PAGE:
4. Eat smaller meals every 3 to 4 hours to keep your energy high, rev your metabolism and sustain your blood sugar so you never feel hungry.

5. Enjoy at least one raw or mostly raw meal a day to get the maximum benefit out of your nutrients, enzymes and probiotics without cooking them.

6. Drink the Real Vitality Tonic (recipe below) once a day for eight days after your first meal of the day.

7. Drink a low-sodium umami bone broth (recipe below) mid-afternoon.

8. Give your full focus to the food. Sit, put the technology down and taste every bite, slowly. This is your time to fall in love with flavor again.

[SEE: 11 Benefits of Mindful Eating.]

Low-Sodium Umani Bone Broth Recipe

My favorite way to make bone broth is in a slow cooker, but you can also do it in a pressure cooker. If you roast the veggies and bones first, it gives the broth an amazing, rich flavor. You’ll feel such a boost of energy from the natural collagen in the bones too. You can also use the same basic recipe for chicken bone broth. Feel free to add more veggies and turmeric or other spices to vary the flavor and make the broth more nutrient-dense.

Ingredients:

— 3 or 4 celery stalks, chopped into thirds.

— 3 large carrots, chopped into 2-inch pieces.

— 1 large red onion, quartered.

— 2 garlic cloves, unpeeled.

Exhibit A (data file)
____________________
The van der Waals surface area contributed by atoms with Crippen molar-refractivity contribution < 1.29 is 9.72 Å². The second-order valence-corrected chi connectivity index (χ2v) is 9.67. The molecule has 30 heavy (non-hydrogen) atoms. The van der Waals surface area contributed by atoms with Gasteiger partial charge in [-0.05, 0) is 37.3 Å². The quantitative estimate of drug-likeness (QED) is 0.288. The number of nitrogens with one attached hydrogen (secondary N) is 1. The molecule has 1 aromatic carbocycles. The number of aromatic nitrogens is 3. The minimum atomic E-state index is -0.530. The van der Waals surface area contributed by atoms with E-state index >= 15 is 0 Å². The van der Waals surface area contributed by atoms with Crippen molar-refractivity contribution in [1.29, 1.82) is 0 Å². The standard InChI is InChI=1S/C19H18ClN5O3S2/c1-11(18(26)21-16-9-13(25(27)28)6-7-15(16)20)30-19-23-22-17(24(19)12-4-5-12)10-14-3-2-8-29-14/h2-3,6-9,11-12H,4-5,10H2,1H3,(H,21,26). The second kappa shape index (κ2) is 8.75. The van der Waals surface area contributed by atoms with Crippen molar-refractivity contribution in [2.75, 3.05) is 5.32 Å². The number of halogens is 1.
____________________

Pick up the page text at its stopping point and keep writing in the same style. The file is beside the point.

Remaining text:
— 2 tablespoons ghee, melted.

— 2 1/2 to 3 pounds beef soup bones (see note below).

— 2 bay leaves.

— 1 teaspoon sea salt.

— 1 teaspoon freshly ground black pepper.

— 3 tablespoons raw unfiltered apple cider vinegar.

Directions:

1) Preheat the oven to 425°F.

2) In a large bowl, combine the celery, carrots, onion and garlic and toss with the melted ghee. Put the bones in a roasting pan, add the vegetables and spread everything into an even layer. Roast for 15 to 20 minutes, until the vegetables start to brown, taking care that nothing burns. Remove from the oven and transfer to a 6-quart slow cooker.

3) Add 12 cups water to the cooker. If your slow cooker is smaller, use less water. Cover and cook on low for 12 hours.

4) While the broth is hot, strain out the solids and skim the fat from the surface, then allow to cool. Store the broth in airtight containers in the refrigerator. It may solidify a bit and become jelly-like — that’s the collagen, the good stuff, so don’t chuck it. When you reheat the broth, the collagen will liquefy. Just give it a good stir to combine.

NOTE: For chicken bone broth, bring whole chicken to a boil, then reduce heat to a steady simmer for 11?2 hours. Pick the meat off the bones and save it for another use and reserve the cooking liquid, straining out solids and fat from the surface. Place the bones with the veggies as you would the beef bones, and use the defatted chicken cooking liquid to finish the broth in the slow cooker.

Real Vitality Tonic

Ingredients:

— 1 cup hot water.

— 1 tablespoon raw unfiltered apple cider vinegar.

— 1 teaspoon fresh lemon juice.

— 1/4 teaspoon ground ginger.

— 1 cinnamon stick.

Directions:

Combine all the ingredients in a mug with 1 cup hot water and let steep for a few minutes. Sip after your first meal each day. Feel free to have a second cup later in the day, if you like, and save that cinnamon stick.

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How to Retrain Your Taste Buds for a Healthier Diet originally appeared on usnews.com